The Government is continuing to enthusiastically back HS2 even though an official report has shown the estimated economic benefit of the £50 billion project is falling.
A detailed 150-page report today from the scheme's promoters HS2 Ltd showed that the benefit-cost ratio (BCR) for the full two-phase project is now estimated at 2.3 compared with a figure of 2.5 given in August 2012.
This means that for every £1 spent, the wider economic benefit of the entire scheme will produce a benefit of £2.30 compared with £2.50 estimated last year.
Opponents of the scheme immediately seized on the lower figure as further proof, to them, that the project was a waste of money and should be scrapped.
Shadow Chancellor Ed Balls said it was vital that costs "stacked up" but Transport Secretary Patrick McLoughlin stuck to his guns by saying the scheme would bring massive benefits to northern England and was great for commuters.
Mr McLoughlin and the HS2 Ltd team also latched on to another report today - from Network Rail and engineering company Atkins - which said there would be 14 years of weekend engineering work if HS2 did not go ahead.
But emphasising the mistrust that exists between the pro and anti-HS2 camps, the scheme's opponents spoke of "random figures being pulled out of the air", the Government resorting to "voodoo economics" and areas such as Camden in north London being "blighted for a decade" by HS2.
The new BCR came in a report entitled The Strategic Case For HS2.
The HS2 Ltd company said the new BCR was based, partly, on a recalculation of the number of business travellers using the 225mph, 400 metre-long trains and the amount of work they do on trains.
The strategic case document said the line was vital to make more equal the North-South divide. By completion of the full scheme around 2032/33 with the building of a Y-shaped route north of Birmingham to north east and north west England, there would be a trebling of the number of train seats an hour into Euston station in London.
Also, at present there are 13 trains an hour on the West Coast main line. Building HS2 would increase the number on the West Coast corridor to 30 an hour.
Carrying 1,100 passengers, the trains would run at the rate of 14 an hour for the first phase of the project and this would increase to 18 when the full line is completed.
HS2 Ltd director-general David Prout said the strategic case was based on HS2 travellers paying the same rate of fares as "normal" travellers.
Pressed on whether there would, in fact, be a premium fare for those using the new line, Mr Prout said it would be his firm intention to advise ministers to have the same fare structure for HS2 as for existing long-distance travellers.
HS2 would produce London-Birmingham journey times of just 49 minutes, with London-Manchester coming down to one hour eight minutes and London-Leeds down to one hour 22 minutes.
Mr McLoughlin said: "We need a radical solution and HS2 is it. A patch-and-mend job will not do - the only option is a new north-south railway.
"HS2 brings massive benefits to the North, is great for commuters and the alternatives just don't stack up.
"Now is the time to be bold and deliver a world-class railway which Britain deserves and can truly be proud of. Future generations will not forgive us if we fail to take this opportunity."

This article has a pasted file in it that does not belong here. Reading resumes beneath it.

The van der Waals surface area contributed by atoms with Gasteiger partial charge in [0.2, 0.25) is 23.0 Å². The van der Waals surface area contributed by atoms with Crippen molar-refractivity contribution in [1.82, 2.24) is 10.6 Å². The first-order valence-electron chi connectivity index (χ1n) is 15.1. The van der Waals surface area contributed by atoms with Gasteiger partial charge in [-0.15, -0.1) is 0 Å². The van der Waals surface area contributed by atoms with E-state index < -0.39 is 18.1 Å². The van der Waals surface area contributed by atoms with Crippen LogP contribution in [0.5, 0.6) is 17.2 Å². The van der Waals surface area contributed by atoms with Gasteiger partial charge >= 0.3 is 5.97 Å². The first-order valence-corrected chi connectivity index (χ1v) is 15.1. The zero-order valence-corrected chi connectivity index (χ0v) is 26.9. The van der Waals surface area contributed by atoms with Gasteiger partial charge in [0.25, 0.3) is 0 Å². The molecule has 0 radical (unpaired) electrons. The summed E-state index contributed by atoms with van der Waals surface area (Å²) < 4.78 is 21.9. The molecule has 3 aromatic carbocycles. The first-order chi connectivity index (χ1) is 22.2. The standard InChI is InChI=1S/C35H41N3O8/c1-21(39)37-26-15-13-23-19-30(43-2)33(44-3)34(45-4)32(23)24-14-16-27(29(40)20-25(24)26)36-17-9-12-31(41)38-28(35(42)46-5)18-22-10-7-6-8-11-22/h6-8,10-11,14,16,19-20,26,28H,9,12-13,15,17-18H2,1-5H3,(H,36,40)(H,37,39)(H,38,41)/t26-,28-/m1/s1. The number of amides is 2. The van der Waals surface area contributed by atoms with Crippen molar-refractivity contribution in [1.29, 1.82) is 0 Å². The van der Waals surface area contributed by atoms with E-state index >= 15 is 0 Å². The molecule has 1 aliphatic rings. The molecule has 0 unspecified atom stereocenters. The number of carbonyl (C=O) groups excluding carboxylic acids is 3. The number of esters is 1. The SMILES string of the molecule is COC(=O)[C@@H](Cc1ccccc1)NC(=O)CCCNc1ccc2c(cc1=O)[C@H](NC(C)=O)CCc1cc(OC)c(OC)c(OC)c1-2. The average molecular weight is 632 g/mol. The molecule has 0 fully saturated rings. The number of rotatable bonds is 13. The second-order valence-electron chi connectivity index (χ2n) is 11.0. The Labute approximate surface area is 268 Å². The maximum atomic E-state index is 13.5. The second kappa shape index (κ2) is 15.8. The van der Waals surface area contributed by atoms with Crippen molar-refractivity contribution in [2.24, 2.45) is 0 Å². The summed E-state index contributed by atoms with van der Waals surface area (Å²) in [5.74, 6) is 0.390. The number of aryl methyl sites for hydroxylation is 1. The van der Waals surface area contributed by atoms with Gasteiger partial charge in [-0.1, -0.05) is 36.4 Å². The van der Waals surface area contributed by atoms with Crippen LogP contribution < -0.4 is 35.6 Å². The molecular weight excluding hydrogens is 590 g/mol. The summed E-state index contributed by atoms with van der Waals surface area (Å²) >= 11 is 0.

The Government said the revised BCR for HS2 was "similar to Crossrail and higher than the BCR ratio for some other major projects when approved, such as Thameslink and the Jubilee Line extension".
It added that the BCR for HS2 will increase to 4.5 (£4.50 of benefits for every £1 spent) if rail demand continued to rise until 2049.
Mr Balls said: "We have supported HS2 and there is a case for new investment in a new North-South rail link. But when you have got a project of this scale - £50 billion potentially - you have got to know that it is really value for money.
"In the last couple of years the Government has been all over the place and the costs have got out of control. So my message to David Cameron and George Osborne is 'Get a grip - you shouldn't be cheerleaders, you should be taking a hard-headed look at costs and benefits'."
Stressing that Labour had supported HS2 "in the past", he said the costs had to "stack up".
He went on: "There isn't a blank cheque for this project and if David Cameron and the Transport Secretary want to be cheerleaders for a big infrastructure project, fine."
Hilary Wharf, director of, HS2 Action Alliance said it was " disgraceful that the Government is resorting to voodoo economics, while Stop HS2 campaign manager Joe Rukin said: "As we expected, the Government have pulled some random figures out of the air in a desperate attempt to con the public.
"As if by magic, they expect us to believe that, after three years, the economic case for HS2 has risen like a phoenix from the flames. They surely must realise that everyone is going to see through this cynical attempt at spin."
The Institution of Mechanical Engineers said: "This business case offers welcome clarification of the benefits of rolling out HS2" while rail industry organisation the Rail Delivery Group, said it was vital to " plan for a network which can move more people and freight across the country safely, reliably and efficiently"
The Institute of Directors (IoD), said it could "not support the inefficient use of taxpayers' money, particularly if it comes at the expense of other much needed infrastructure improvements or wider investment projects".
The CBI said a modern rail line to tackle the capacity crunch on the West Coast line was needed but the Taxpayers' Alliance said today's report was "another attempt by the Government to make the numbers behind HS2 stack up".
Sarah Hayward, leader of Camden Council in north London, said HS2 would " deliver a decade of blight to Camden".